— IBMA (@IntlBluegrass) September 26, 2019
Some of the highlights from the 2019 IBMA Awards Show include Billy Strings winning the Guitar Player of the Year award, Alan Bibey winning his first-ever Mandolin Player of the Year award, and Sister Sadie, who we profiled at last year’s IBMA Convention, becoming the first female artists to ever win the Vocal Group of the Year Award.
A day later, however, Lauderdale has other things on his mind. Three days earlier on Sept. 23, acclaimed Grateful Dead lyricist Robert Hunter died at 78. Not only did Hunter write many of the most well-known Grateful Dead lyrics, he also wrote more than two album’s worth of songs with Lauderdale.
“I lost a good friend of mine in Robert Hunter this week, and we wrote a couple of bluegrass albums together,” said Lauderdale. “When I first started working with him, it was because I was going to work with Ralph Stanley, and that is how he became interested. Robert and I branched off from that and we wrote a lot of other, different kinds of songs together. I have recorded about 87 of the songs I wrote with Robert, and we co-wrote about 100 songs in total. He would either give me lyrics or I would give him melodies, both long distance and while together. He was an incredible man and it really hit me hard this week.”
At one point, Lauderdale and musician and former Nashville journalist Peter Cooper were able to take Robert Hunter backstage at the Grand Ole Opry, which thrilled Hunter. Later on, after Lauderdale recorded the albums that he co-wrote with the renowned late lyricist, he was able to bring out Hunter to perform on the Grand Ole Opry stage.
“About four years ago, I was playing on the Opry and I took Robert and I got him and (IBMA Hall of Famer) Jesse McReynolds to sit in with me to play a song that Robert and I wrote called ‘Headed For The Hills,’” said Lauderdale. “That really meant a lot to me to have Robert onstage at the Grand Ole Opry. He wasn’t a very demonstrative person, but he was very kind and let me know he really enjoyed it and appreciated it.”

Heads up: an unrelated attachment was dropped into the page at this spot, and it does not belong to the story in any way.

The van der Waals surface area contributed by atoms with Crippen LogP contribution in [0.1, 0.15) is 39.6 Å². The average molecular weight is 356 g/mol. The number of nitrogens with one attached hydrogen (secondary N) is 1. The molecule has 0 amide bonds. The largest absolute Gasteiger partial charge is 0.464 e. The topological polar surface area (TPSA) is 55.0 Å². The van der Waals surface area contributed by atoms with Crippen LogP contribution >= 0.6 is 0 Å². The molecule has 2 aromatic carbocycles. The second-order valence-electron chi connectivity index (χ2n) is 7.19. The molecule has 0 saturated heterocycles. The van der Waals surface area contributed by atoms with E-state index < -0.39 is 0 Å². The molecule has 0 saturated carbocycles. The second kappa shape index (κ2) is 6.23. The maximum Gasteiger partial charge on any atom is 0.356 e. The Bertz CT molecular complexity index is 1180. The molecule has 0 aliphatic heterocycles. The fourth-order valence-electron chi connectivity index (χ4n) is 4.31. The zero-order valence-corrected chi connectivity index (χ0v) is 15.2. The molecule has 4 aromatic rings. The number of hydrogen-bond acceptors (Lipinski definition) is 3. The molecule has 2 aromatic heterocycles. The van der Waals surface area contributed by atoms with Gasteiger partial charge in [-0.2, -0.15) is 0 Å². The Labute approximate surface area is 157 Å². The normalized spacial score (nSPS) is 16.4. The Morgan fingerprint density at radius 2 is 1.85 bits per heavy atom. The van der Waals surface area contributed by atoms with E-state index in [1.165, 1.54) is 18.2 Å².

The key to the modern success of bluegrass music is the effort put into cultivating and encouraging young musicians. Those who visit either the IBMA Convention or the Wide Open Bluegrass Street Fest are always blown away by the amount of young players that are walking around and showcasing their incredible ability to sing or play an instrument. In fact, there are two stages set up at the Wide Open Bluegrass Street Fest that are dedicated to younger musicians. The first one is the IBMA Youth Stage, which featured performances by the Burnett Sisters, the all-star group Kids On Bluegrass, the Shiloh Creek Girls and more.
The IBMA Youth Stage also showcased many bands from the colleges that now offer a bluegrass music degree. Some of the groups featured included the Eastern Tennessee State University Bluegrass Pride Band, the Mountain Music Ambassadors from Morehead State University, the High Lonesome Senate band from Walters State Community College, the Tigertown Roots band from Clemson University, the Warren Wilson College Bluegrass Band, the Glenville State College Bluegrass Band, the Carolina Bluegrass Band from the University of North Carolina - Chapel Hill, The Ruta Beggars band from the Berklee College of Music, the Eastern Kentucky University Bluegrass Band, the Pellissippi State Bluegrass Band, the Bob Jones University Bluegrass and the Denison University Bluegrass Band.
— IBMA (@IntlBluegrass) September 28, 2019
A mile or so away on Martin Street is the very popular Junior Appalachian Musician Stage. The Junior Appalachian Musician (JAM) program is an amazing entity that sets up weekly classes and music lessons for kids in over 40 rural towns and cities in Tennessee, Virginia, North Carolina and South Carolina.
At the side of the JAM Stage is the organization’s Director Brett Morris, who brings the best of the musicians involved in the organization to perform on the streets of Raleigh.
“We had a really good crowd on both days, especially during the evening time,” said Morris. “It was pretty impressive. ShadowGrass and Cane Mill Road were the last two bands on Friday night and the crowd stretched all of the way to the main street. ShadowGrass features guitar great Presley Barker, who is only a freshman in high school, and Cane Mill Road features 17 year old multi-instrumentalist Liam Purcell. Cane Mill Road just won the IBMA Momentum Band of the Year award on Wednesday and their banjo player Tray Wellington won the IBMA Momentum Instrumentalist of the Year award as well.”
There are a lot of other genres that could take bluegrass music’s lead when it comes to building up a new generation of artists.
“I mean, if you don’t like to watch kids that are totally killing it while playing music onstage, than there is something wrong with you,” said Morris. “We let Cane Mill Road play a little bit over their allotted stage time and they had this huge crowd eating out of their hands. And, what is cool is that there are a lot of even younger kids that are coming along right behind them.”